But the violence in the prisons wasn’t just physical. From the moment they arrived, the women were kept in a constant state of extreme anxiety and psychological suffering.
“Amina saw dead bodies and blood on the walls. She heard the voices of men being tortured and screaming. She cannot forget how they looked while hanged on the walls, and she ‘will never forget how the jailers were dragging the dead bodies in a degrading manner.’”
Only one of the interviewees didn’t mention being subjected to some form of sexual violence during detention, in corridors, bathrooms, and their cells. Throughout their time in detention, the report reads, “the women’s bodies were not their own.”
The report also details the “squalid, subhuman conditions” that the women were held in, which “stands in stark and shocking contrast” to the UN Standard Minimum Rules for the Treatment of Prisoners (UNSMR).
The women describe being held in overcrowded, dank cells, where disease and insects thrived. They suffered from the spread of lice, from scabies, and from the insects or cockroaches which infested their cells.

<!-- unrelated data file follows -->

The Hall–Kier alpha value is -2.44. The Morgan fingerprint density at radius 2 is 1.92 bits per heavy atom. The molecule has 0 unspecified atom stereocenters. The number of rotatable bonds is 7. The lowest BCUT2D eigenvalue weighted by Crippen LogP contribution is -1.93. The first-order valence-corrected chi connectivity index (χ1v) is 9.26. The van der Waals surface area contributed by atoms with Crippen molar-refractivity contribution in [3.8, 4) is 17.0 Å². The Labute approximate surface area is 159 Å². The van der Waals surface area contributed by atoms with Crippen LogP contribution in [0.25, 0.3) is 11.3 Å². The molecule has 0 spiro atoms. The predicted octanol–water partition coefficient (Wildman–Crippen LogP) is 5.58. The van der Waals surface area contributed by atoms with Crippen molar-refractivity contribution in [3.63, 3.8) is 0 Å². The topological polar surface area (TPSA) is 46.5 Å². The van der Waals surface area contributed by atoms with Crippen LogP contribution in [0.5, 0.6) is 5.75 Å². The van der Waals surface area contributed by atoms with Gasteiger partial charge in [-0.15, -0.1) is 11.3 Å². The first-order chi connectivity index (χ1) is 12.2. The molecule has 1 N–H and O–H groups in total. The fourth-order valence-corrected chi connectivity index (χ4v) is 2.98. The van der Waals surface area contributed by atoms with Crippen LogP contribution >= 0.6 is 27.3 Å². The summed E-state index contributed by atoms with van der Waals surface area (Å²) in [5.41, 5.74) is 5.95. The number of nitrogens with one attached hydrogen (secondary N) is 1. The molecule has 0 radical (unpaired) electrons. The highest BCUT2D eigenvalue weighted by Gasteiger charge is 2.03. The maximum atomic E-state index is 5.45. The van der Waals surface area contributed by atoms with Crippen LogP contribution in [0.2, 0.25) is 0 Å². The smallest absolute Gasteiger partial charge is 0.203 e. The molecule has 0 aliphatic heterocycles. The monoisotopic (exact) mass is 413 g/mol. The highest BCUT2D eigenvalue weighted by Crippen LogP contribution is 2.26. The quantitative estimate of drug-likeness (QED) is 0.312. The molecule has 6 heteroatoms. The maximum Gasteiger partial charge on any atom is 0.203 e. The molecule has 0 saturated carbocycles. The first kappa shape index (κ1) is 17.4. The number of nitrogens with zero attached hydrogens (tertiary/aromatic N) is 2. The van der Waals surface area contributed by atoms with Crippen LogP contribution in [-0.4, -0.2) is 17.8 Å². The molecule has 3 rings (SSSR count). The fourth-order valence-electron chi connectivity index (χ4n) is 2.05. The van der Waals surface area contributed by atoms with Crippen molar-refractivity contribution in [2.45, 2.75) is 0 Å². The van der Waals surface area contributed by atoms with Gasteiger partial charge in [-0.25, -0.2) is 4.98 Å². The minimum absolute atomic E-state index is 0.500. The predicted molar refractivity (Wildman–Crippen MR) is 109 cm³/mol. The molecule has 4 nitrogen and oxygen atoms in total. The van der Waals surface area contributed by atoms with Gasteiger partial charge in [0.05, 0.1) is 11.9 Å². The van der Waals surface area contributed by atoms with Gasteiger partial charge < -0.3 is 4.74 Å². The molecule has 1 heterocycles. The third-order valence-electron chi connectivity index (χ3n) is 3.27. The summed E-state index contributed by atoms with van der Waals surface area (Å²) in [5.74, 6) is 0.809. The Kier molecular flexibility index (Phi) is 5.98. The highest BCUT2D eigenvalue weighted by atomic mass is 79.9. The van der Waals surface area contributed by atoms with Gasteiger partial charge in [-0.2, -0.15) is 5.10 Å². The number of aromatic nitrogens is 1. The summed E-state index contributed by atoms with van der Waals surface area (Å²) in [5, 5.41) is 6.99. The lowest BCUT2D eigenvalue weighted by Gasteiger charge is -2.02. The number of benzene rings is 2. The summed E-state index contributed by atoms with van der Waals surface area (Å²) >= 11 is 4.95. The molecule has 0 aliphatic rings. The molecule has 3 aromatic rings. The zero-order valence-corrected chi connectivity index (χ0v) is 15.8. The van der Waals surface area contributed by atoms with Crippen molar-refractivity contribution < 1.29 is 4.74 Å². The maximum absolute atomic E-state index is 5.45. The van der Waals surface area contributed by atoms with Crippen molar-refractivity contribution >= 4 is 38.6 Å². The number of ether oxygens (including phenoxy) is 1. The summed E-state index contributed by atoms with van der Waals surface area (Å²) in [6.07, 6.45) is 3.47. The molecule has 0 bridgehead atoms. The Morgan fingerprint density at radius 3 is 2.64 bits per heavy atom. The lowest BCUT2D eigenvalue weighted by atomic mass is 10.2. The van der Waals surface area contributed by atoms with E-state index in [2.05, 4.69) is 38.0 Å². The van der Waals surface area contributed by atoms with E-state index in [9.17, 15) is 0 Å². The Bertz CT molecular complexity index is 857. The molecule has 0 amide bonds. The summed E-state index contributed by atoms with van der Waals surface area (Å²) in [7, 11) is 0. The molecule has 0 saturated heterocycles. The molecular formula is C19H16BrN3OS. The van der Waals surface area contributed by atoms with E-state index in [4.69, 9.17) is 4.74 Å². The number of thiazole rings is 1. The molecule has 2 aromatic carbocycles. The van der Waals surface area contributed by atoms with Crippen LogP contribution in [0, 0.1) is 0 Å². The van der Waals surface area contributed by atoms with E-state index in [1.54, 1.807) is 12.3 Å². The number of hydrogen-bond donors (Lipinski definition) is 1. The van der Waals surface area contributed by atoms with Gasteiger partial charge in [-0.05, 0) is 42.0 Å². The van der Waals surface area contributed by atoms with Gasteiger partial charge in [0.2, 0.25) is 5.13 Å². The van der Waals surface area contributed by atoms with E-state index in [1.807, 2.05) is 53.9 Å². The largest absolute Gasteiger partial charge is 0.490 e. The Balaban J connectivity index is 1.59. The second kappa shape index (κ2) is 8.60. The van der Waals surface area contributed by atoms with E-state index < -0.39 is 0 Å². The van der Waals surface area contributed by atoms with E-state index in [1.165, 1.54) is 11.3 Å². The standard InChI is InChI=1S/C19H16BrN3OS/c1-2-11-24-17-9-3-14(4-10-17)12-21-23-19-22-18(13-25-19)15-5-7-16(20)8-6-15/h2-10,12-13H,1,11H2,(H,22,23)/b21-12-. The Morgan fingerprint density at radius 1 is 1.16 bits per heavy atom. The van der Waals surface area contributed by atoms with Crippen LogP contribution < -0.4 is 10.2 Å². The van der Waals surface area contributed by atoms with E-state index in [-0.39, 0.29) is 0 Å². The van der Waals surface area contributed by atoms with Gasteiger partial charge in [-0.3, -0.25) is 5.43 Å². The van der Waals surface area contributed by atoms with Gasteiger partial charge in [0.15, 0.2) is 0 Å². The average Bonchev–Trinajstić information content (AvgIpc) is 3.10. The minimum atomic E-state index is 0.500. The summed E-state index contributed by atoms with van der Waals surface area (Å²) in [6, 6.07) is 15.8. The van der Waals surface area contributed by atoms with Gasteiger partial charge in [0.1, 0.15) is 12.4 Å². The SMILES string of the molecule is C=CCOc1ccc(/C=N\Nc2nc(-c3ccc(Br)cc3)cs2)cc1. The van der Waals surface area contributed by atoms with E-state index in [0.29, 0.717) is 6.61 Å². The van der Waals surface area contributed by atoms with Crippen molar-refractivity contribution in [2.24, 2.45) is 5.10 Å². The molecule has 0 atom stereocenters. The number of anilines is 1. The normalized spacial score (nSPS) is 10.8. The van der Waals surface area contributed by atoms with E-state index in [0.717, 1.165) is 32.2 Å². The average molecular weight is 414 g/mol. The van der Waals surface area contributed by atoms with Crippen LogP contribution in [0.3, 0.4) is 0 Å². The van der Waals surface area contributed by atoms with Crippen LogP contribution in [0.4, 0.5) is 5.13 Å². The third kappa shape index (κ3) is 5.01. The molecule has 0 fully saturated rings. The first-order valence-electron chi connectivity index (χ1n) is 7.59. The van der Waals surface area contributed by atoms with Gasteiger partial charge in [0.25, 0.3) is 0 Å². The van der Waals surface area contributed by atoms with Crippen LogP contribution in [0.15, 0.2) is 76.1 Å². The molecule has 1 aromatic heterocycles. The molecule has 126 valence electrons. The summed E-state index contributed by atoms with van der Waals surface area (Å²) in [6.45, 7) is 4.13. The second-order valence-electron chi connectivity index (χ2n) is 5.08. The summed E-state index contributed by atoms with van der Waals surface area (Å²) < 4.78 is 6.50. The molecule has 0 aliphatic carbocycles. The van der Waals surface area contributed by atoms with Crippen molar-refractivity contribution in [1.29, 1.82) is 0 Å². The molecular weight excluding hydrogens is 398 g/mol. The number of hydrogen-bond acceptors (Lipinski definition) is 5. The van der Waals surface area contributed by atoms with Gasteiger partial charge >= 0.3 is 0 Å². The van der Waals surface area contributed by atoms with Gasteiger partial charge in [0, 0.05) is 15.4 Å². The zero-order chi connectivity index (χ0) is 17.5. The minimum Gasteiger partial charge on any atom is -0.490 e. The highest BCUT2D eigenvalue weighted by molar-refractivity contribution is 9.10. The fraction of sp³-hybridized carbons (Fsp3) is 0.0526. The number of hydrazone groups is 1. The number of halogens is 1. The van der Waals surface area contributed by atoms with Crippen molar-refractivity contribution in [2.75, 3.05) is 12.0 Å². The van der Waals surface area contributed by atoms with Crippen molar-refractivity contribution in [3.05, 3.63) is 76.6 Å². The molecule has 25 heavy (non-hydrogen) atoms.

‘It was so dark all the time, they could not tell day from night,” continues the report. “The cell was dank, mouldy and smelled of blood. There were only dirty blankets filled with lice and lice eggs. The cell was also crawling with small insects which stung them, leaving painful, itchy lesions. The women clawed at their skin because of the itch.”
Without exception, the women are still haunted by the terror of their detention. They are withdrawn, fearful, and anxious, and their relationships with their families, children, and communities have suffered greatly.
But for the Syrian NGO, for victims to tell their stories is the only way to achieve justice, for the tens of thousands of Syrians that have been detained in these centres; for the thousands of women who are still believed to be held in detention; and for the children who are also being detained and exposed to the same horrors.
The LDHR is calling for the immediate end of the arbitrary arrest and detention of government opponents, and the torture, extreme cruelty, and inhumane treatment which is being inflicted upon prisoners.
Arbitrary arrest and detention in centres such as the women experienced are tools used by the Syrian government “as part of a systematic attack against the civilian population,” reported human rights watchdog Amnesty International.
Amnesty reported in February that as many as 13,000 people were executed at a single prison, notorious Saydnaya, near Damascus, between 2011 and 2015.